So as I was reflecting on our whole conference I realized there is a difference between the way kids watch television at home and the way they watch it in the classroom. From the first day of our conference we are taught film vocabulary and how films are made so that we learn to actively look at films and deconstruct how they are made. When looking at a film clip from ET we did not merely just look at the film but broke it down by viewpoints, sounds, music, and speed so that we became aware of how all these elements came together to create a specific mood or scene. We became "active," critical lookers. We saw through the conference that when using film in the classroom students are not just merely watching but are reflecting and discussing what they see. Teachers should be asking questions that help students analyze what they are viewing. Pam Goble’s presentation is a great example of how film can be used to prompt critical thinking and learning. When watching the movie Kit Kitredge we reflected on several topics such as history, social roles, gender issues, economics and technology. We were intensely looking and analyzing the film which is very different from the passive way of looking that we are so used to when watching movies.

I argue that it is important to use media in the classroom in order to teach students to be more “active,” critical lookers. There is a growing problem in today’s society where people are falling in to this passivity in which they go through the world “sleeping,” unaffected by what they see. With advertisements and commercial images flooding people's vision, society has been taught "to look" without care or second thoughts. These repetitive, empty messages manipulate the mind to be passive thinkers and viewers. At an early age we are taught to passively look as we become glued to the television and mindlessly watch what is being shown. According to the statistic it is clear that media has become a dominant part of children's lives thus it is essential that we pull students out of this passivity and teach them to become active lookers and thinkers.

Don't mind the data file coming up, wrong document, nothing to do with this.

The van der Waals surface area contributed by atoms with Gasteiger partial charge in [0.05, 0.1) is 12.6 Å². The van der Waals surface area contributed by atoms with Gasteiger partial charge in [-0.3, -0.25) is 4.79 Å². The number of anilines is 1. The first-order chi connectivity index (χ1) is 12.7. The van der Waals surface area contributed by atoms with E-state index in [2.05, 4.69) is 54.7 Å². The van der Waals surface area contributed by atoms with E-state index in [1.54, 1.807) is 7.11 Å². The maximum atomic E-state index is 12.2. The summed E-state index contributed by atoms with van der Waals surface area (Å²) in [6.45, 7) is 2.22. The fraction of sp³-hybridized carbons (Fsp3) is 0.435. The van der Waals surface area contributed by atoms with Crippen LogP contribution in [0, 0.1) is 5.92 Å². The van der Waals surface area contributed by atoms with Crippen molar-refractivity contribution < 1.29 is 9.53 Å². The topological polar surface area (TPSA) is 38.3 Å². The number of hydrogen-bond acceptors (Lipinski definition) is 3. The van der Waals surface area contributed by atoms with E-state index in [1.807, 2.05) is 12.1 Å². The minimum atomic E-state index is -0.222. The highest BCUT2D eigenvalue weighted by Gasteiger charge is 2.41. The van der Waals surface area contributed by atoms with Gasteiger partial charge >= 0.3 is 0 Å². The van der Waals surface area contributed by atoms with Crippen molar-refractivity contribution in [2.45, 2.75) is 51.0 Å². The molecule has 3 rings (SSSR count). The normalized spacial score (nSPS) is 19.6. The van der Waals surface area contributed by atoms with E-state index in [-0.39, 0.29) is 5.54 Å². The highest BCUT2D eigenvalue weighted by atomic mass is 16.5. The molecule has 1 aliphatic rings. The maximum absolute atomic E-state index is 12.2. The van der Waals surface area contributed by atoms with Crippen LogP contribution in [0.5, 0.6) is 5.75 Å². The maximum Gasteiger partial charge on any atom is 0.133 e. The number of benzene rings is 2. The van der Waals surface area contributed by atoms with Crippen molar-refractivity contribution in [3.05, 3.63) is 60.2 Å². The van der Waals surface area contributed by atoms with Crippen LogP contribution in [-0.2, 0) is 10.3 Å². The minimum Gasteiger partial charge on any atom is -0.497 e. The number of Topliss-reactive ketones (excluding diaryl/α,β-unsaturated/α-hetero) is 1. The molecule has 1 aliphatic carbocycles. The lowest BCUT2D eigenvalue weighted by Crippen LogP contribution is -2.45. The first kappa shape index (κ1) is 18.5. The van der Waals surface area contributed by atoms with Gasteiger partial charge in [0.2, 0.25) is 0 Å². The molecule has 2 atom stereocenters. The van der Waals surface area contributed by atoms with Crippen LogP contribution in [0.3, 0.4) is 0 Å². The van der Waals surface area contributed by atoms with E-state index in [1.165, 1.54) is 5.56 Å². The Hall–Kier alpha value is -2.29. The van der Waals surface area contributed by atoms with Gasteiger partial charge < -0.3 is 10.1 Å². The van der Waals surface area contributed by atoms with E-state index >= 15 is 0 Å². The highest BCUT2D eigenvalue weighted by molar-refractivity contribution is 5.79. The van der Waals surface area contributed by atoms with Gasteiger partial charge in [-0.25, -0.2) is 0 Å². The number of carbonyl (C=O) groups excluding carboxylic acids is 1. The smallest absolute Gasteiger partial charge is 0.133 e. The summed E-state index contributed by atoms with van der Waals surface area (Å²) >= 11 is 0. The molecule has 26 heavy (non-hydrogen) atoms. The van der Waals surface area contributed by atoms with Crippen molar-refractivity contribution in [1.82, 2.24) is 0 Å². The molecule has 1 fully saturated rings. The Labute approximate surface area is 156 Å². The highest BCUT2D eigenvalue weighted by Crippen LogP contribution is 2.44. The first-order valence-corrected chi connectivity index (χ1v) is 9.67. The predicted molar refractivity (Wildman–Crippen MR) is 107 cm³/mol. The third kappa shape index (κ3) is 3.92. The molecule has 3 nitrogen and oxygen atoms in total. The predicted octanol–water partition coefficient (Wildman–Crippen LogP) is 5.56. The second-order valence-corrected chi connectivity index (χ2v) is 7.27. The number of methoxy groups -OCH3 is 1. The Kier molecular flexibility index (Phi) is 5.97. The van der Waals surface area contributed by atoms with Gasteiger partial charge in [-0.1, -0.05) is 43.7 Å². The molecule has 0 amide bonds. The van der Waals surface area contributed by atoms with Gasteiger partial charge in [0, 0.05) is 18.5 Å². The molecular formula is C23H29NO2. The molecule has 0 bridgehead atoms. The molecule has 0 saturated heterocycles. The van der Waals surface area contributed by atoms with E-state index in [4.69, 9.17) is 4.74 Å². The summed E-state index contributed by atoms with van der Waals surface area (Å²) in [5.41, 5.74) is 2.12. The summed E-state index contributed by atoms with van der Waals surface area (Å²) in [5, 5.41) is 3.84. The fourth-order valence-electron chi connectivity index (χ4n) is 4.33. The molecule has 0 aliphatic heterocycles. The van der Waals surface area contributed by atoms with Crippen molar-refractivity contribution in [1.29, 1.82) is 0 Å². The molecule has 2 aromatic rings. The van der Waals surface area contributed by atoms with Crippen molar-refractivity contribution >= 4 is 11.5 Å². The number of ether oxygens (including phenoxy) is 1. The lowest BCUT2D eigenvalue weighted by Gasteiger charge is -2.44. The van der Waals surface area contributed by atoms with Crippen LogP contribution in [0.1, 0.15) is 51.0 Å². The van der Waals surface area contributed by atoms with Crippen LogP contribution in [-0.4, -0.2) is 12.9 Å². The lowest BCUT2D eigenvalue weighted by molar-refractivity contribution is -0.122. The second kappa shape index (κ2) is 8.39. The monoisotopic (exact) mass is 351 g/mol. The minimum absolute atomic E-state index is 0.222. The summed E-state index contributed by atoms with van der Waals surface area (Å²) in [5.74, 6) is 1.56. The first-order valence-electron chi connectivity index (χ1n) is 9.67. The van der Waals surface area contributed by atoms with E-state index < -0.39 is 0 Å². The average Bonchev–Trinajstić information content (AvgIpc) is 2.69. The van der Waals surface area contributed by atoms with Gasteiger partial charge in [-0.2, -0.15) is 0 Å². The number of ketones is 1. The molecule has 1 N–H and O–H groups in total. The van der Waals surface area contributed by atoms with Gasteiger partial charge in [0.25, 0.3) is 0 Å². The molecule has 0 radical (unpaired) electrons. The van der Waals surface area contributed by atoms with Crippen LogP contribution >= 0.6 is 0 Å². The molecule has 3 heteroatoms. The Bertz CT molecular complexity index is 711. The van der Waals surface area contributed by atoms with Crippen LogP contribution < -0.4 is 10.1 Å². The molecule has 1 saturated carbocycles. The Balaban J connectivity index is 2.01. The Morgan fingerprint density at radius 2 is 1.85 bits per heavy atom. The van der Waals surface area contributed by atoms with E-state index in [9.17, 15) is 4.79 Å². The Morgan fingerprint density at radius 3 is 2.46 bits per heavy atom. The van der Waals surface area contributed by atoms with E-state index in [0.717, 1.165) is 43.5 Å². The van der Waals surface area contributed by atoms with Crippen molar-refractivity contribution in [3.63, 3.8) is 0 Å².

Just my thoughts. Didn't mean to ramble on.
Hi Elizabeth,
Happy you enjoyed the post :) I completely agree with you that students need media in the classroom to think more critically. I know my students view T.V. as a favorite pass time activity to do when they get home . They just want to relax in front of the T.V. and not think. But i want them to think! I am just still unsure how parents and administrators might view this idea.

Thanks again!
Children's television really has changed significantly since we were in school. I distinctively remember flipping back and forth between Sesame Street and Mr. Rogers!

I like your ideas Blair of using the he Electric Company to work with your students on vocabulary. Vocabulary instruction is not always the most stimulating, but I think this would really get the kids excited. When I teach vocabulary in my second grade classroom as a class we create actions for the definitions of different words. The students really enjoy making up nonverbal gestures. Electric company would definitely would help to lift the level of my instruction by including multiple literacies. I think by incorporating the Electric company in the classroom, the lesson would be a hit. Electric Company sure does add some energy to less exciting topics in the classroom. I could even see my class getting excited about vowel sounds if I used the rap that the show had created!

I think it was suggested in class but you can also use Teacher Tube (www.teachertube.com), which is another great website that has video clips that you can use in your classroom.

Let me know how it goes!
When we were watching "Kit Kitredge" with our individual focus (fashion, music, language..), I was surprised how much there was to talk about after only watching one scene. There were parts/aspects of the movie that I would've ignored or not paid attention If I were just watching this movie at home. I think any show/ movie clips are shown to kids with a purpose of teaching something or for an activity it is a fun tool to use with our younger students. Yea, so a clip from The Sunny Side Up show that relates to a theme will probably get the message across to the little ones better than just a sheet of paper~
Hi Blair!

Great post! I like that you reflected on the statistics Alan Teasley brought up. They were pretty shocking and it made me wonder if children need more TV in the classroom. You also bring up a good point about how parents would respond to it. I think you have thought of great ways to incorporate The Electric Company and The Sunny Side Up Show into the classroom. I especially like the idea of using The Electric Company to support vocabulary instruction. Thanks for all the resources and way to bring what you learned from the presentations and apply it to a classroom environment!